Lizard Medicine

horned toad close-up

Close-up shot with telephoto lens

So ferocious-looking, yet so harmless. I love “horny toads” (horned toads to you). Easy to catch out in the open because they freeze when you approach. Primary food? Big red ants. I found this fellow at Taos Valley Overlook on BLM land. He tolerated me way longer than I ever would have.

When I was a boy, I had a mania for catching lizards and snakes. It was like the greatest thing in the world to catch an actual lizard. I even found a few in Germany at Boy Scout camp. There never was any way to feed them, not that I knew of at the time, and I always let them go. Keeping them wasn’t nearly as important and finding and catching them, anyway. Holding them in my hand, looking at their little white bellies and tiny claws, bewildered at how such beauty and precision could ever come to be.

Later on snakes were more important. For some reason, I had to catch them, too, especially great big blacksnakes back in Maryland. Those were tricky because they’d try to bite or poop all over your arm—there’s nothing quite like snake shit—but once I had one all calmed down and quiet, I felt like I’d achieved this crazy union with my nameless prehistoric ancestors. As if holding a five-foot blacksnake in my hands made me a man. As if the snake allowing me to hold it was the truest thing. The highest order. That which made me whole.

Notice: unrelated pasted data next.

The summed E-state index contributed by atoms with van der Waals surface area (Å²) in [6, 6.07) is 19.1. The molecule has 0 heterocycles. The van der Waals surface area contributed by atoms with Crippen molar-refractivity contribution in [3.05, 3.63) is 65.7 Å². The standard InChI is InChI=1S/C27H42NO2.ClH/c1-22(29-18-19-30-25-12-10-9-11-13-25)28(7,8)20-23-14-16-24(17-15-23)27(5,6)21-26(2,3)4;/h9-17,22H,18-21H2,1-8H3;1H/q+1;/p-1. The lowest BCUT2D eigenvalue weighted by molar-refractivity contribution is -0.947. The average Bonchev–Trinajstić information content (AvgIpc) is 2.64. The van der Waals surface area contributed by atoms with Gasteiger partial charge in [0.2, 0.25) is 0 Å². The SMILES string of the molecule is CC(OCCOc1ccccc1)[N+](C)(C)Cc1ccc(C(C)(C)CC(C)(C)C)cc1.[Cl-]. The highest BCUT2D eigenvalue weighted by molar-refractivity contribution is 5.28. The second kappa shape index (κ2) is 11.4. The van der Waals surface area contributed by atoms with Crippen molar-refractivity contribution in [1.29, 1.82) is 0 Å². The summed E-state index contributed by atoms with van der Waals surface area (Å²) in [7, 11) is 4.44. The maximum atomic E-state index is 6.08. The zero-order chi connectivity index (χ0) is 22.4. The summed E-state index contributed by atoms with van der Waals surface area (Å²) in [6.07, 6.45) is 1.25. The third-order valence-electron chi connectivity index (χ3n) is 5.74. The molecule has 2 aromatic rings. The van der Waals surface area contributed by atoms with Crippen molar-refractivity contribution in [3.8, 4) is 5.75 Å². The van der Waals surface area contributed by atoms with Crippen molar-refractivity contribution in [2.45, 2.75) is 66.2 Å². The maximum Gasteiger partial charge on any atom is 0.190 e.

I’d never try to pin down and catch a horned toad or lizard now. (Don’t want to scare or hurt them.) But I do speak softly and of course they know I’m there.

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John Hamilton Farr lives at 7,000 feet in Ranchos de Taos, New Mexico, U.S.A. As New York Times best-selling author James C. Moore tells it, John is “a man attuned to the world who sees it differently than you and I and writes about it with a language and a vision of life that is impossible to ignore.” This JHFARR.COM site is the master writing archive. To email John, please see CONTACT INFO on About page. For a complete list of all John’s writing, photography, NFTs, and social media links, please visit JHFARR.ART  

  • Ken Webb May 31, 2013, 5:51 AM

    They’re so ugly they’re beautiful! No wonder they don’t try to elude predators – who would want a mouthful of horns? But flip this critter over and you’ll find an astonishingly soft and silky underside. We used to rub the bellies of these guys rhythmically and watch their beady eyes go out of focus and shut as we did it. We thought we were hypnotizing them. But actually the expression was more the complacent smirk of a jaded rock star “not in the mood to be adored”.

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